In the first requirement we’ve presented some detailed information about scripts, inspections and tests, but without describing implementation details. These objects have relationships that are business rules, not implementation guides. An object oriented implementation will likely create objects that have a very similar structure to these business rules. A database implementation would likely have an ER diagram that is also very similar. We could include a diagram that presents these business rules if we were using OOA/OOD techniques.
In the second requirement, we identify that the user will be given feedback by the application. With a tightly knit team of senior developers and product managers, you can make the case that documenting this requirement is busy-work. You could argue that the developers will obviously create software that provides feedback to it’s users. We feel that this is a small amount of incremental effort to document and manage this requirement, in return for the assurance that it will be implemented.
In the third requirement, we were very careful to not define any implementation criteria, such as using tags, or hierarchies, or inferring “similarity” from some characteristics of the scripts. We wanted to make sure that the designers have the latitude to create a solution of their design.
The fourth requirement introduces a new idea – minimize the cost of mapping scripts to test cases by automatically mapping the scripts to the test cases. This idea was created during a requirements elicitation session, and everyone agreed that it seemed to be very valuable. While this does define that the software must do something in particular, it does not specify how the software must accomplish it. There was an ideation process that resulted in the idea of automatic mapping, and as a product manager, I determined that it should be a requirement of the software that it support this functionality due to the reduction in effort that it would create for developers when using the test framework.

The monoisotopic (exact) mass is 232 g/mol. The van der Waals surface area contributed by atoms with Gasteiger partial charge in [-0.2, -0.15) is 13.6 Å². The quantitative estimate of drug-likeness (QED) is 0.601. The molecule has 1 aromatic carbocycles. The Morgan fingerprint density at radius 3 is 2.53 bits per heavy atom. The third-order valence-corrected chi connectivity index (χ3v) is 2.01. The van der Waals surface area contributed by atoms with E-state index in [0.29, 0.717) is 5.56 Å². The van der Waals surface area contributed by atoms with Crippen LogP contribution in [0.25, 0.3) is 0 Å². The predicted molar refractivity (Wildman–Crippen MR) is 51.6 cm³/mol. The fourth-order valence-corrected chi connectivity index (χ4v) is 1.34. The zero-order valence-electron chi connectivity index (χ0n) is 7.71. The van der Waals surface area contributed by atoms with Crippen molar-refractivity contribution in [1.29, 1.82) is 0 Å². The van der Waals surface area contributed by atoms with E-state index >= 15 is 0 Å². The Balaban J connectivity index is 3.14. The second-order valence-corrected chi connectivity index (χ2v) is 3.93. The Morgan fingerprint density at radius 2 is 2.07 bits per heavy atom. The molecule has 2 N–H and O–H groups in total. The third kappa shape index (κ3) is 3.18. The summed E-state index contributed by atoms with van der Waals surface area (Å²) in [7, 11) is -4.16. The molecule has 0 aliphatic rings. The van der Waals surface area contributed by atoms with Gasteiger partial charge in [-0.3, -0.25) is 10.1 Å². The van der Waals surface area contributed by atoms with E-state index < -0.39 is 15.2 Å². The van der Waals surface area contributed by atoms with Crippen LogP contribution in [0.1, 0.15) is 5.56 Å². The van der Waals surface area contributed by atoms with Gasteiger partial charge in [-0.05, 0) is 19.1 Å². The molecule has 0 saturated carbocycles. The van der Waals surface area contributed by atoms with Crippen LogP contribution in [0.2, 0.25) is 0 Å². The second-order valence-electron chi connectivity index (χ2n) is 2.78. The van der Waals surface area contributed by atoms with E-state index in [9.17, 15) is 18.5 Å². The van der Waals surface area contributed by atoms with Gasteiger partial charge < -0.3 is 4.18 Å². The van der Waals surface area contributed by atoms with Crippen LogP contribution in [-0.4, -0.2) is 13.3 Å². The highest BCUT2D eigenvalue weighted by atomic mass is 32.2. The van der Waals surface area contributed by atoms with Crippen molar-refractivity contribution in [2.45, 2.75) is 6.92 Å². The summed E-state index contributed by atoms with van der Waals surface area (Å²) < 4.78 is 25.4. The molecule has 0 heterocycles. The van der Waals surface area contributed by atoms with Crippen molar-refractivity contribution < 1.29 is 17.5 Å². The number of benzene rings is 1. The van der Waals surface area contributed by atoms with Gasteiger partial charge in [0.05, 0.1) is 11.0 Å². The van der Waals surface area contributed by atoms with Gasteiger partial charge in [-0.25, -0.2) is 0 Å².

The fifth requirement works in conjunction with the third and fourth requirements. In those requirements, the user can specify criteria for script selection. The fifth requirement assures that the software will then create associations between the selected scripts and the inspection.
We validated that the functional requirements above would enable the selected use case, and verified with the development team that they were not ambiguous.
- In this post we established the context (a real world project) in which we are writing requirements.
- We then identified the use case for which we would write requirements, and wrote the requirements.
- We reviewed the requirements that we wrote – highlighting some of the key thoughts about why we wrote them this way.
- We validated the requirements both against the use case they supported, and with the developers who have to implement them.
The next step in the software development process is to provide a rough estimate of the cost of implementing this solution, so that we can evaluate the ROI of the solution. We can either wait for approval of the project based on the rough estimate of ROI, or we can move into a design phase that sketches out the high-level architecture of the solution in order to create a work breakdown structure and provide a more detailed estimate.
We believe that the rough ROI analysis is the right next step. That analysis would have one of three outcomes – obviously good investment decision, obviously bad investment decision, we need more details to make a decision.